Solar-thermal systems collect about 20-40% of the solar energy and convert it into useful heat. Solar-electric systems collect about 10% of the available sunlight and convert it into useful electricity.

Solar-thermal systems produce heat for as low as $4-6 per million BTU, or about 1.5-2¢ per kilowatt-hour of thermal energy delivered. Most electricity customers spend about 7-15¢ per kilowatt-hour. Most solar-electric systems produce solar electricity for about 15¢ per kilowatt-hour. Since the largest need for energy in most buildings is for heat, buildings typically use much of their electricity for heating. If your electric bills are high, it may be because you are using electric heat for space heat, water heat, drying, etc.

If solar-electric systems are a ‘must have’, American Solar can provide a system which produces both solar heat and solar electricity. We typically recommend that the energy savings from the solar heating be used to ‘subsidize’ the higher cost of a small amount of solar electric system, so the overall system still provides a cost effective installation.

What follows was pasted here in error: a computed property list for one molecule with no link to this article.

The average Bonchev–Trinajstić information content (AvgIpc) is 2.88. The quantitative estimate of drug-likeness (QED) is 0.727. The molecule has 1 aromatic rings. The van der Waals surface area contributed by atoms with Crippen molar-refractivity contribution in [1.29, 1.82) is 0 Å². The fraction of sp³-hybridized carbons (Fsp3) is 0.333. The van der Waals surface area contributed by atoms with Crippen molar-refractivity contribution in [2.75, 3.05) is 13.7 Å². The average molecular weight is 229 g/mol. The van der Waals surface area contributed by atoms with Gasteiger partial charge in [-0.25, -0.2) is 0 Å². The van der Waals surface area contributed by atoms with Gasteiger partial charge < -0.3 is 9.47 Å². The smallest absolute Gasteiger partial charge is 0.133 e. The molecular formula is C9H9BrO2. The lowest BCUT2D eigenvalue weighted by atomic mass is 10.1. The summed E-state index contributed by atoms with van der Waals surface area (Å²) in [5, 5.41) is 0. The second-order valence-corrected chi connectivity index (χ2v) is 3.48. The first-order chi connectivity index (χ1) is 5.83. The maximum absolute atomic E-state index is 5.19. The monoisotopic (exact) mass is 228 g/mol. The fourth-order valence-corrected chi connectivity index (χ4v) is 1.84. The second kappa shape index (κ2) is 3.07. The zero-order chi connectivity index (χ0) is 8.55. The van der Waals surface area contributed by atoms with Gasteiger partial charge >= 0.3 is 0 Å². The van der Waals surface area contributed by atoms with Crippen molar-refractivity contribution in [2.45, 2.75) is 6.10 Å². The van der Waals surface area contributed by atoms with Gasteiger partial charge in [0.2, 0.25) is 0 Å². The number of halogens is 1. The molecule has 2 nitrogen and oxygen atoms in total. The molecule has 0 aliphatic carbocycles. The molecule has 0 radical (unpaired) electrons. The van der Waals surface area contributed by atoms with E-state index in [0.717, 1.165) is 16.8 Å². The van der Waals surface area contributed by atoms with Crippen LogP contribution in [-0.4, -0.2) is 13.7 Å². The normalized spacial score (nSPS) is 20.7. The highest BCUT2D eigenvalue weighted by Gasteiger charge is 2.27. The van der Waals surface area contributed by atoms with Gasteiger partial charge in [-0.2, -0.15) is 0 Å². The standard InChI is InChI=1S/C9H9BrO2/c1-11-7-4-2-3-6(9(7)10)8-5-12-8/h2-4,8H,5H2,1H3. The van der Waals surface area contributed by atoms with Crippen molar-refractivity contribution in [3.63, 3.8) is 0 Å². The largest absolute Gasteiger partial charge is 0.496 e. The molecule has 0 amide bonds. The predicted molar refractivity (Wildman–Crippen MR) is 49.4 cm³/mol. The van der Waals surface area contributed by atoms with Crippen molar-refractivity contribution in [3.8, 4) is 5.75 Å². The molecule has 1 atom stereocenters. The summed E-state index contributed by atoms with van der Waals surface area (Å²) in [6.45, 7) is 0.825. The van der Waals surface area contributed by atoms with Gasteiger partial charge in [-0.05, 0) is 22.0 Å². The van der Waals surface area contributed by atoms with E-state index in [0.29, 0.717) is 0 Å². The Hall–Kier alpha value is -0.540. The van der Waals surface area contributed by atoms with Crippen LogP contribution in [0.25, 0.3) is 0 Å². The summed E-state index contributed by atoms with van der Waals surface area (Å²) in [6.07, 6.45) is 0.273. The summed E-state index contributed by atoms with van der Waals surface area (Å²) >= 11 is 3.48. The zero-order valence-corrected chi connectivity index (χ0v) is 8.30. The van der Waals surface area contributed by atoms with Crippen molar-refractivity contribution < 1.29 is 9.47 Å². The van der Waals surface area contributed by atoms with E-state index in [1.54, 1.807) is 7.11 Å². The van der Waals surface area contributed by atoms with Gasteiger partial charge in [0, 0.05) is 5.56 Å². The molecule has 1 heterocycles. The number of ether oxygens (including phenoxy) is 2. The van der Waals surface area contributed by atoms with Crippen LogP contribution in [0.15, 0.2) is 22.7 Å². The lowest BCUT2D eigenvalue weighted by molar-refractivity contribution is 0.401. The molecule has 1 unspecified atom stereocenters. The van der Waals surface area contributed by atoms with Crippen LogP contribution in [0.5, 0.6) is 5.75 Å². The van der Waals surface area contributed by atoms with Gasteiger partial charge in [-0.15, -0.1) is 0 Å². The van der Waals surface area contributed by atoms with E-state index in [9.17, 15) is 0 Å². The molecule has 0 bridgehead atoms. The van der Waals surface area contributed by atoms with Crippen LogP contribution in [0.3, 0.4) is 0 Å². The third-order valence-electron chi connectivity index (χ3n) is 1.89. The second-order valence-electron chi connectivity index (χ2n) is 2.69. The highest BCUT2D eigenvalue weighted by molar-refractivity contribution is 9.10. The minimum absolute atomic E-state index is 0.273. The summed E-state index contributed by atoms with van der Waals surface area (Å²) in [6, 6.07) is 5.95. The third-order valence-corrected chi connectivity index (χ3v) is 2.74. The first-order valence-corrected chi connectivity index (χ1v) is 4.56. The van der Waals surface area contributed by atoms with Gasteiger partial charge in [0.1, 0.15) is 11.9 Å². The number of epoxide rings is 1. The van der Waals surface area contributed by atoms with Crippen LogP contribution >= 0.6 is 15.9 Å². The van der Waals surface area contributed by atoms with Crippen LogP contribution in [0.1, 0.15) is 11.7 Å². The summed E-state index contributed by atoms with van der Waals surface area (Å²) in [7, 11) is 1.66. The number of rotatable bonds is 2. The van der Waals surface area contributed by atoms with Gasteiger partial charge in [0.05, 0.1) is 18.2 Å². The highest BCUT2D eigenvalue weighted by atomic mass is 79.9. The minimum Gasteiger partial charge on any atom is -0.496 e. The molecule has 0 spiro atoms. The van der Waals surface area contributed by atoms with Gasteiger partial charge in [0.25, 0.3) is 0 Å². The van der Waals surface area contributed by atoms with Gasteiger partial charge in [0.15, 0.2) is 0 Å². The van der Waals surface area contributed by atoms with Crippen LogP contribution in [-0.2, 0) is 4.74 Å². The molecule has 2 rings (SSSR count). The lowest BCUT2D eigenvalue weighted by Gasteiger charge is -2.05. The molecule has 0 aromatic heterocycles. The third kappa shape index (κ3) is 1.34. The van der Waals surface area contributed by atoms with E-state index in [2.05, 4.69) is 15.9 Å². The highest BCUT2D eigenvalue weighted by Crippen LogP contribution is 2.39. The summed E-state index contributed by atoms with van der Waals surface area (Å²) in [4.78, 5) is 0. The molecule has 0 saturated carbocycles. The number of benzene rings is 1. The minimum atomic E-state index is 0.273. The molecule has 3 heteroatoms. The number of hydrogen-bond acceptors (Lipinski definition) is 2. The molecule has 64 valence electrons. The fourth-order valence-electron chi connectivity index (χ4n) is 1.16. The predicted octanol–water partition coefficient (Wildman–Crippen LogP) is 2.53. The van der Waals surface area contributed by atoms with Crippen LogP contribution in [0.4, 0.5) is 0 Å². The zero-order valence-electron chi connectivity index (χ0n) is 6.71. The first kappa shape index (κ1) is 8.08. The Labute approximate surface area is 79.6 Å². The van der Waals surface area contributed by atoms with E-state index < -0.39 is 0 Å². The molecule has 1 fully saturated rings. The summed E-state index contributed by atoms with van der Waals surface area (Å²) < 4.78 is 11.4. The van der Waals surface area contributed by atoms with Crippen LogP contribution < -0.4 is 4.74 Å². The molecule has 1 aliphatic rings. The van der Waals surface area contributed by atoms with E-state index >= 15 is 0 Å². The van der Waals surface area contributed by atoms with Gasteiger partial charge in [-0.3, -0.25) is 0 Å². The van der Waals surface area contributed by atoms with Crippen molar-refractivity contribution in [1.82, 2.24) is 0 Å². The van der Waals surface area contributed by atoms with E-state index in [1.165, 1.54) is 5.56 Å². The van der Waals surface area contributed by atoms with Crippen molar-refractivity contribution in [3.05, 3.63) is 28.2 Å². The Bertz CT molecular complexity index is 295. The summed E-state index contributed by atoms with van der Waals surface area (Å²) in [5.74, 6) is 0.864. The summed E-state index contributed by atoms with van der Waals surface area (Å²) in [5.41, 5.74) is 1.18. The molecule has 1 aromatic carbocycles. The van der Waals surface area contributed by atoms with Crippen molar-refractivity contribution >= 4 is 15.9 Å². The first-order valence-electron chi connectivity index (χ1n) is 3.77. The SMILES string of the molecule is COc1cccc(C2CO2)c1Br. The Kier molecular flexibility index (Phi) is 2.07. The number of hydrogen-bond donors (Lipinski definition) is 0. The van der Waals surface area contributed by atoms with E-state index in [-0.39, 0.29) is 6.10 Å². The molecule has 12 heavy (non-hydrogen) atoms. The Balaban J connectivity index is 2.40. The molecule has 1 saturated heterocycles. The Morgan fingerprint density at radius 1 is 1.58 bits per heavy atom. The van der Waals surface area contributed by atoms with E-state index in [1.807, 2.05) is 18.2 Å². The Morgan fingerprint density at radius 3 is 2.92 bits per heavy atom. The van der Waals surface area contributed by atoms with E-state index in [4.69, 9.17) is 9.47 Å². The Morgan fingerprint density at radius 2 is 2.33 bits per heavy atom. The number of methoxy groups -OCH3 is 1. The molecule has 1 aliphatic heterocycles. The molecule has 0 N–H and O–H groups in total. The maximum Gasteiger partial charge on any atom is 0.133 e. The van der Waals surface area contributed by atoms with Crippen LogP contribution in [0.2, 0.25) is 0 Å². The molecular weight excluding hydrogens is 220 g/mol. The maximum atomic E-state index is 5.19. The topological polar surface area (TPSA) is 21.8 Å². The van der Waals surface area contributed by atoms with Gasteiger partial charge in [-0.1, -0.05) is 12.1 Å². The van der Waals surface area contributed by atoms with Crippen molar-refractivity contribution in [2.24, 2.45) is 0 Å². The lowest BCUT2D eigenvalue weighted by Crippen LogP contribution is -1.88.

If you only wish to have a solar-electric system installed, we recommend that you find a local contractor via www.findsolar.com

Question: Why don’t you offer solar thermal for the residential market?

Answer: American Solar only provides solar heating services to commercial, industrial, agricultural, institutional, and government customers. We are focused on these classes of building owner because they have the largest needs for solar heat, and offer the best avenue to deploy large solar energy systems with the resources we have available.

If you are seeking help for a residential solar project, we recommend that you find a local contractor via www.findsolar.com

Question: Does my solar roof or siding need to be black-colored to work?

Answer: No, A solar roof can be almost any color and still deliver solar heat energy. American Solar has tested a variety of different colors from black to light browns, and even off whites. For all colors, ASI documented temperatures of over 50 degrees F above outside air temperatures.